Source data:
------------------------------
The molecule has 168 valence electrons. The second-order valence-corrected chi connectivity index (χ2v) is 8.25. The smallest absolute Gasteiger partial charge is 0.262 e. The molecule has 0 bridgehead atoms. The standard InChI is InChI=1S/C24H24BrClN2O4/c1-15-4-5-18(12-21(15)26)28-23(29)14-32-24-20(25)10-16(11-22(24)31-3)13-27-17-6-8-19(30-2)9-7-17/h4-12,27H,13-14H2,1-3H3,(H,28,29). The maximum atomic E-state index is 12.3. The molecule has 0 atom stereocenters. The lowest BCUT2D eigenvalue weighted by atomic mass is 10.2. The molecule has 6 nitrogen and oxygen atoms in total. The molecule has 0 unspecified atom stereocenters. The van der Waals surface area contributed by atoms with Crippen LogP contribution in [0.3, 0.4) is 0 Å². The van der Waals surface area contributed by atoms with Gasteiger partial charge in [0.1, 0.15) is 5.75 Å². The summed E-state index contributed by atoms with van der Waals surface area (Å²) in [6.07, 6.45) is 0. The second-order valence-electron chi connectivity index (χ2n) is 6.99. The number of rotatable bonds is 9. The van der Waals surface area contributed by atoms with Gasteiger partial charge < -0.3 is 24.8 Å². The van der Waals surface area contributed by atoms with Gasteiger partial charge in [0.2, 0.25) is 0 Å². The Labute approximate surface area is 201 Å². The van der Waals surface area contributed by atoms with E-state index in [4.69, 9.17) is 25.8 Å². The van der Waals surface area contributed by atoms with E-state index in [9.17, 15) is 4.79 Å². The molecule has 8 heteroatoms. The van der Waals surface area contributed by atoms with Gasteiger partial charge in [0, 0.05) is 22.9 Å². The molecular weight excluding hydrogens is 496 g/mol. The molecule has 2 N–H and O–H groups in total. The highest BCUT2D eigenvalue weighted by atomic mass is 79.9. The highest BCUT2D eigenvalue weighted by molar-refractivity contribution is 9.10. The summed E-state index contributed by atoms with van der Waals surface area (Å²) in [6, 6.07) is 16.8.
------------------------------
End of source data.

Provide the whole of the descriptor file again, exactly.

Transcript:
The molecule has 168 valence electrons. The second-order valence-corrected chi connectivity index (χ2v) is 8.25. The smallest absolute Gasteiger partial charge is 0.262 e. The molecule has 0 bridgehead atoms. The standard InChI is InChI=1S/C24H24BrClN2O4/c1-15-4-5-18(12-21(15)26)28-23(29)14-32-24-20(25)10-16(11-22(24)31-3)13-27-17-6-8-19(30-2)9-7-17/h4-12,27H,13-14H2,1-3H3,(H,28,29). The maximum atomic E-state index is 12.3. The molecule has 0 atom stereocenters. The lowest BCUT2D eigenvalue weighted by atomic mass is 10.2. The molecule has 6 nitrogen and oxygen atoms in total. The molecule has 0 unspecified atom stereocenters. The van der Waals surface area contributed by atoms with Crippen LogP contribution in [0.3, 0.4) is 0 Å². The van der Waals surface area contributed by atoms with Gasteiger partial charge in [0.1, 0.15) is 5.75 Å². The summed E-state index contributed by atoms with van der Waals surface area (Å²) in [6.07, 6.45) is 0. The second-order valence-electron chi connectivity index (χ2n) is 6.99. The number of rotatable bonds is 9. The van der Waals surface area contributed by atoms with Gasteiger partial charge < -0.3 is 24.8 Å². The van der Waals surface area contributed by atoms with Gasteiger partial charge in [0.2, 0.25) is 0 Å². The Labute approximate surface area is 201 Å². The van der Waals surface area contributed by atoms with E-state index in [4.69, 9.17) is 25.8 Å². The van der Waals surface area contributed by atoms with E-state index in [9.17, 15) is 4.79 Å². The molecule has 8 heteroatoms. The van der Waals surface area contributed by atoms with Gasteiger partial charge in [0, 0.05) is 22.9 Å². The molecular weight excluding hydrogens is 496 g/mol. The molecule has 2 N–H and O–H groups in total. The highest BCUT2D eigenvalue weighted by atomic mass is 79.9. The highest BCUT2D eigenvalue weighted by molar-refractivity contribution is 9.10. The summed E-state index contributed by atoms with van der Waals surface area (Å²) in [6, 6.07) is 16.8.